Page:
THE SOUND OF BRANCHES; the Simplicity of Hokku

There is a hokku by Buson, translated thus by R. H. Blyth:

Snow-break also
Can be heard,
This dark night.

I think many reading the verse without his explanation would fail to understand it, and that is always a problem.  A hokku should be able to stand on its own — to be effective — without a commentary.  If we modify it slightly, I think it will be more accessible:

The sound
Of branches breaking with snow;
The dark night.

Now everyone should be able to get it — to experience it — without any added explanation.

But look how the revised version does what a hokku should do:  It is a manifestation of the season, winter.  It expresses Nature and the place of humans within Nature.  And it does it all very simply, presenting the experience only in sound (the branches breaking under the weight of the snow) and sight (the dark night), and of course the third element that we all feel without it even being mentioned, which is the deep cold of winter.

This is how hokku — the best hokku — differ from what we ordinarily think of as poetry.  Hokku is primarily an experience of the senses, not an intellectual experience.

Notice that the verse — as hokku should be — is divided into two parts, one long, one short.  And the two parts are separated by appropriate punctuation.  I often mention one type of hokku called the standard hokku, which consists of a setting, a subject and an action.  But keep in mind that these are not always strictly separated in a verse.

Let’s look at it again:

The sound
Of branches breaking with snow;
The dark night.

The setting in a hokku is the wider environment in which something occurs.  Here the setting is “the dark night.”  The subject is “the sound of branches,” and the action is “breaking with snow.”  But note that the sound is not really separable from the action — “the sound of branches breaking with snow.”

Some people accustomed to Western poetry might find it difficult to understand how these three lines can be poetry too.  The answer is that the poetry of hokku is in the experience, not in the words, and if the reader experiences being in a dark night in which the sound of branches breaking under the weight of snow is heard, then that reader is experiencing the poetry of hokku, which is something quite different than the English-language poetry to which we are accustomed.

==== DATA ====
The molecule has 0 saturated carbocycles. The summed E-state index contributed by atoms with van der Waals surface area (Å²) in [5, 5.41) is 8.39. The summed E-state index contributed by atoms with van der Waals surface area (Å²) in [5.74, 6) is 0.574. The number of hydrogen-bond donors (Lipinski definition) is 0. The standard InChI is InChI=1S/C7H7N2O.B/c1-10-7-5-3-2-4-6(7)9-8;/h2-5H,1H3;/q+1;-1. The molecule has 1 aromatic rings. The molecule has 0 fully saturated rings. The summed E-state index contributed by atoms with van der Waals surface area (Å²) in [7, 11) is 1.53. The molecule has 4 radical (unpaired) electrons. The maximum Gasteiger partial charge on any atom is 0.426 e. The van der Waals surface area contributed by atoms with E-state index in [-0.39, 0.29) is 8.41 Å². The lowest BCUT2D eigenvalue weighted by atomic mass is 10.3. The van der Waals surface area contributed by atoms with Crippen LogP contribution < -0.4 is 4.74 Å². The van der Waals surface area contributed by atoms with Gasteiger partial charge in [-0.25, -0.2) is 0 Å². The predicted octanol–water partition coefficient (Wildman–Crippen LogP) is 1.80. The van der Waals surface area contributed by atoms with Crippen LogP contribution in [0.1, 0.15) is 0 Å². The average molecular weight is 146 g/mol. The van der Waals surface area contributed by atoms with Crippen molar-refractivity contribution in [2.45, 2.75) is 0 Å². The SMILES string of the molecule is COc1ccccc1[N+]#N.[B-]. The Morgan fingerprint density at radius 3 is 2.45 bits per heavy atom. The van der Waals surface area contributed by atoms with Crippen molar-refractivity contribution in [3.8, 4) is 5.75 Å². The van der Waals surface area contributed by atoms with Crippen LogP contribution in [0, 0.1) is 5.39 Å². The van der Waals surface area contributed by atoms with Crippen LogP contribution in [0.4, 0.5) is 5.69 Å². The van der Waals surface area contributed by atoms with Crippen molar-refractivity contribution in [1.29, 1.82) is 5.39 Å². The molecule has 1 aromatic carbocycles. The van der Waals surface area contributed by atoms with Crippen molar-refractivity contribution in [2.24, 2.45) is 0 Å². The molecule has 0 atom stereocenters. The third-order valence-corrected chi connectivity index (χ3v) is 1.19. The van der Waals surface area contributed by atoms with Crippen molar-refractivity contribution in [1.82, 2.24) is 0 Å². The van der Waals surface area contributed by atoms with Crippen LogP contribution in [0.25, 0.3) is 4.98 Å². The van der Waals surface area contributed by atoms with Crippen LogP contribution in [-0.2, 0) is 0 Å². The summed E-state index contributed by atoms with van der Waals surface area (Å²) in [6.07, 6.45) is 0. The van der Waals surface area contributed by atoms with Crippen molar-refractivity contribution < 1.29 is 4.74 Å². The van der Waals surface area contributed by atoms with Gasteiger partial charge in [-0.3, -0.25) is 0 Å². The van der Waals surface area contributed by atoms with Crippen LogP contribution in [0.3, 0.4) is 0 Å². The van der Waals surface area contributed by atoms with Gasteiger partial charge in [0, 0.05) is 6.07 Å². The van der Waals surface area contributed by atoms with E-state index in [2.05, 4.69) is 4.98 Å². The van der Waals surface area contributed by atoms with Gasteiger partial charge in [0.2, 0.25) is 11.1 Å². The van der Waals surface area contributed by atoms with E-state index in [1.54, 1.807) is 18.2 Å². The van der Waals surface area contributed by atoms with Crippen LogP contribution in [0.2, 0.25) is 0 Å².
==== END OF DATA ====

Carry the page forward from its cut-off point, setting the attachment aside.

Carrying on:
Hokku says only what is necessary, and stops before saying too much.  That is why it is so brief, and why two of its chief characteristics are poverty and simplicity.  By poverty we mean that it is reduced to its bare minimum of elements, just as a life of poverty reduces one to the basics of food, clothing, and shelter.  When the elements are few, we have a greater appreciation for each one; its meaning, its significance, is magnified for us.

Simplicity means that a hokku uses few words and ordinary words, and does not try to impress the reader with verbal pyrotechnics.  Hokku should be as simple as a drink of warm tea from a stoneware mug.

Notice also the contrasts we feel in reading these few words.  We have the darkness of night and the mention of snow, which we know to be white; so there is an inherent contrast.  And we have the background of silence against which the breaking of branches is heard.  There is a sudden and loud crack out in the night, the sound of a branch falling with its load of snow, and then all returns to silence and darkness.

That is why this hokku is very effective, why it “works” as I always say.

David

 

 

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